I don’t know this for sure, but I think that Easter earthquake angel perched on the rock rolled from the tomb was the same angel who, back in Matthew 1 (Matthew 1:8-25) shook Joseph awake one night with the news that his fiancee was pregnant. (Talk about an earthquake!)

See my point? God did on Easter in invading the tomb what God did on Christmas in a virgin’s womb. Made a way when there was no way. Took charge. The same angel who was sent to tell Joseph, “Name the baby, Emmanuel, God with us,” was the angel who told the women, “Don’t be afraid. He isn’t here. He’s been raised.” Little God with us grew up, got crucified, made the earth shake, and is on the move to take back the world.

On the cross, the world did all it could to Jesus. At Easter, God did all God could to the world. And the earth shook.

You don’t explain that. You witness it. That’s why the Risen Christ appeared first to His own disciples. They had heard Him teach, seen Him heal, watched as He loved the poor and attacked the rich, watched Him be arrested by the soldiers, tried by the judge, and crucified. Why would Jesus come back first to His disciples? Because they were the ones able to recognize that this Risen Lord was none other than the crucified Jesus. Crucifixion wasn’t just an unfortunate mistake in the Roman legal system, the First Century Judean equivalent of the O. J. Simpson fiasco. Crucifixion was the inevitable, predictable result of saying the things Jesus said, and doing the things Jesus did, and being the Savior Jesus was. This is what the world always does to people who threaten the world. Face facts.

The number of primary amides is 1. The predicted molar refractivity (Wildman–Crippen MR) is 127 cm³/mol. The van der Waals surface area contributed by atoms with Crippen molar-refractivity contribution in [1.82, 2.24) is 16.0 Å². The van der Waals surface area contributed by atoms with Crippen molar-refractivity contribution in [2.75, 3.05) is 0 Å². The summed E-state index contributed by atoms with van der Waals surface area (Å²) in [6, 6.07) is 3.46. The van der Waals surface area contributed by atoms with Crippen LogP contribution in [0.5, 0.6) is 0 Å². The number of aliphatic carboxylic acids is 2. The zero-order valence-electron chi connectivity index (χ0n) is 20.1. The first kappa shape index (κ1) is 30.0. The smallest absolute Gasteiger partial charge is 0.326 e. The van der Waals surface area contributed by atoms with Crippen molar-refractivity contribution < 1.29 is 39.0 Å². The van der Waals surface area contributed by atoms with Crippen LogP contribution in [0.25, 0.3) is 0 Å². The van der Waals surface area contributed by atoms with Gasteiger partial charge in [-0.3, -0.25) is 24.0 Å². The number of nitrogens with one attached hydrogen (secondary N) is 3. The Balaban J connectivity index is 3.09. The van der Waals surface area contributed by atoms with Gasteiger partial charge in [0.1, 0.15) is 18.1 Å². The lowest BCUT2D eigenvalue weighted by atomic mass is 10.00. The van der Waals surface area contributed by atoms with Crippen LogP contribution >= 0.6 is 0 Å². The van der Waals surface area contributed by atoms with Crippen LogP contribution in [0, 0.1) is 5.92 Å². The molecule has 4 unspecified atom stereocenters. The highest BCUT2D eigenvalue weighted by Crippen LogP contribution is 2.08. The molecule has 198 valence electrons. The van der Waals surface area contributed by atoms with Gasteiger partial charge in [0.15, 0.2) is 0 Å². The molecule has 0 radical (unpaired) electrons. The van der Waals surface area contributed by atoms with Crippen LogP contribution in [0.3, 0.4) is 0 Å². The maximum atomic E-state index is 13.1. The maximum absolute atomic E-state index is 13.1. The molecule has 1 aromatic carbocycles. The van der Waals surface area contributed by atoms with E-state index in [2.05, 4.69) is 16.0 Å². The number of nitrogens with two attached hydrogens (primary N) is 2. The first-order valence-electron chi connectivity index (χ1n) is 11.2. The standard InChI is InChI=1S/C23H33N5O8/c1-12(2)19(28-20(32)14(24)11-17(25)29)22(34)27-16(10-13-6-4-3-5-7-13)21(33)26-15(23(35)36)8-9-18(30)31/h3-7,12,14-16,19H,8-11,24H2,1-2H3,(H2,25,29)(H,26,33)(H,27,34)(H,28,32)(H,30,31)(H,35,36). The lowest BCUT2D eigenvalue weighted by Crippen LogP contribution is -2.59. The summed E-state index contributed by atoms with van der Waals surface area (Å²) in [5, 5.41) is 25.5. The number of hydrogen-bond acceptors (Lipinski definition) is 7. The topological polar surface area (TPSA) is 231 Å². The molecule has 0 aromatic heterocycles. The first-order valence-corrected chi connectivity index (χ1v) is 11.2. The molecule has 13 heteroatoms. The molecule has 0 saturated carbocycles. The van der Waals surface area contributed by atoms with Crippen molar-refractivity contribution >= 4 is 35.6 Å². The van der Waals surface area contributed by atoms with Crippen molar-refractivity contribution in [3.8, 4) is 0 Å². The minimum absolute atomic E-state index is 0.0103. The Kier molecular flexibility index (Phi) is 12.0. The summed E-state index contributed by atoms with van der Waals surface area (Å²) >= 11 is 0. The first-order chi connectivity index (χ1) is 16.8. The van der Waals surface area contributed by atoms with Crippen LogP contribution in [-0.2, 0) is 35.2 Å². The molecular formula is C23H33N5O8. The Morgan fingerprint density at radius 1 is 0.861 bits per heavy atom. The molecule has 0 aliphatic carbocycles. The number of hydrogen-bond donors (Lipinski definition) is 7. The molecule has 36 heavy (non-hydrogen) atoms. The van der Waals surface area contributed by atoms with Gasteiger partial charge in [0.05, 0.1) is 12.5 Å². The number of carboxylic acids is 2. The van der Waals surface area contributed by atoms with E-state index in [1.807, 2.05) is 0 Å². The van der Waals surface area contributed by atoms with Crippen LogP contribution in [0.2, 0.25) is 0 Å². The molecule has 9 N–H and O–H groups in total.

But on Easter, God inserted a new fact. God took the cruel cross and made it the means of triumph. God (the same Creator who made light from darkness, a world from void) took the worst we could do, all our death-dealing doings, and led them out toward life. And the earth shook.

A new world was thereby offered to us. Jesus came back to forgive the very disciples who had forsaken Him. The world is about forgiveness, as it turns out, not vengeance. And the earth shook.

Jesus picked up a piece of bread and ate it and you could see the nailprints in His hands. The world is about life, as it turns out, not death. And the earth shook.

In the fifties, in China, there was a devastating earthquake. But as a result of the quake, a huge boulder was dislodged from a mountain thus exposing a great cache of wonderful artifacts from a thousand years ago. A new world suddenly became visible.

When the stone was rolled away, and the earth shook, we got our first glimpse of a new world, a world where death doesn’t have the last word, a world where injustice is made right, and innocent suffering is vindicated by the intrusion of a powerful God.

The women came out to the cemetery to write one more chapter in the long sad story of death’s ascendancy, one more episode of how the good always get it in the end. This is the way the world ends, not with a bang but a whimper of resignation at death’s dark victory.

And then — the earth heaved, an angel appeared, the stone was rolled away, Caesar’s soldiers shook. The angel plopped himself down on the stone in one final act of impudent defiance of death, and the soldiers and all that, and said to the women, “Don’t be afraid. You’re looking for Jesus? He isn’t here.”

Then that angel turned to the soldiers and said, “Be afraid. Everything your world is built on is being shaken.”

Nobody went back the same way they came.


William Willimon is Professor of the Practice of Christian Ministry at Duke University in Durham, North Carolina. He is a Contributing Editor of Preaching.